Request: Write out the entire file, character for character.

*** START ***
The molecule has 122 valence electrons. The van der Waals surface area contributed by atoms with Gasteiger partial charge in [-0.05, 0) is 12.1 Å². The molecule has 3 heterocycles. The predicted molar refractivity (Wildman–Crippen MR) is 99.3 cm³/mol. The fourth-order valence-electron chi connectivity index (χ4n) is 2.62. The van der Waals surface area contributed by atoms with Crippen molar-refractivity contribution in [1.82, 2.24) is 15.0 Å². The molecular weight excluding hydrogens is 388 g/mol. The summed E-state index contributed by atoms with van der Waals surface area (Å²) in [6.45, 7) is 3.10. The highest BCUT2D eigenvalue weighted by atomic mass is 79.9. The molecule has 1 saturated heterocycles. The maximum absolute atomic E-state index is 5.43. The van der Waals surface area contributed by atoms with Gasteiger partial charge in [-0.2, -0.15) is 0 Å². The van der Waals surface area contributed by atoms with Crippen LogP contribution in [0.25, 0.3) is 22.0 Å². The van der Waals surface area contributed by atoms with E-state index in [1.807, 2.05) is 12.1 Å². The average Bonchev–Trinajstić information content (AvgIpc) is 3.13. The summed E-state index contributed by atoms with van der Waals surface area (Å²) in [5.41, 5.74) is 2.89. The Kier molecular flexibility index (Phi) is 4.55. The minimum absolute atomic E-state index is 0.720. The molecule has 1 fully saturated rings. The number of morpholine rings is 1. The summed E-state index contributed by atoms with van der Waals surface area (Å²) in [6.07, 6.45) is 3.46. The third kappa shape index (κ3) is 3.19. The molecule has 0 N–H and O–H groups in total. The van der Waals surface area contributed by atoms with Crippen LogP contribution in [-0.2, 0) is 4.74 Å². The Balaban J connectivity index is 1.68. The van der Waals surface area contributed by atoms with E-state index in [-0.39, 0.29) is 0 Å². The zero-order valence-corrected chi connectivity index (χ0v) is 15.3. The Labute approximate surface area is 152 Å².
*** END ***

The molecule has 122 valence electrons. The van der Waals surface area contributed by atoms with Gasteiger partial charge in [-0.05, 0) is 12.1 Å². The molecule has 3 heterocycles. The predicted molar refractivity (Wildman–Crippen MR) is 99.3 cm³/mol. The fourth-order valence-electron chi connectivity index (χ4n) is 2.62. The van der Waals surface area contributed by atoms with Crippen molar-refractivity contribution in [1.82, 2.24) is 15.0 Å². The molecular weight excluding hydrogens is 388 g/mol. The summed E-state index contributed by atoms with van der Waals surface area (Å²) in [6.45, 7) is 3.10. The highest BCUT2D eigenvalue weighted by atomic mass is 79.9. The molecule has 1 saturated heterocycles. The maximum absolute atomic E-state index is 5.43. The van der Waals surface area contributed by atoms with Gasteiger partial charge in [-0.2, -0.15) is 0 Å². The van der Waals surface area contributed by atoms with Crippen LogP contribution in [0.25, 0.3) is 22.0 Å². The van der Waals surface area contributed by atoms with E-state index in [1.807, 2.05) is 12.1 Å². The average Bonchev–Trinajstić information content (AvgIpc) is 3.13. The summed E-state index contributed by atoms with van der Waals surface area (Å²) in [5.41, 5.74) is 2.89. The Kier molecular flexibility index (Phi) is 4.55. The minimum absolute atomic E-state index is 0.720. The molecule has 1 fully saturated rings. The number of morpholine rings is 1. The summed E-state index contributed by atoms with van der Waals surface area (Å²) in [6.07, 6.45) is 3.46. The third kappa shape index (κ3) is 3.19. The molecule has 0 N–H and O–H groups in total. The van der Waals surface area contributed by atoms with Crippen LogP contribution in [-0.2, 0) is 4.74 Å². The Balaban J connectivity index is 1.68. The van der Waals surface area contributed by atoms with E-state index in [-0.39, 0.29) is 0 Å². The zero-order valence-corrected chi connectivity index (χ0v) is 15.3. The Labute approximate surface area is 152 Å².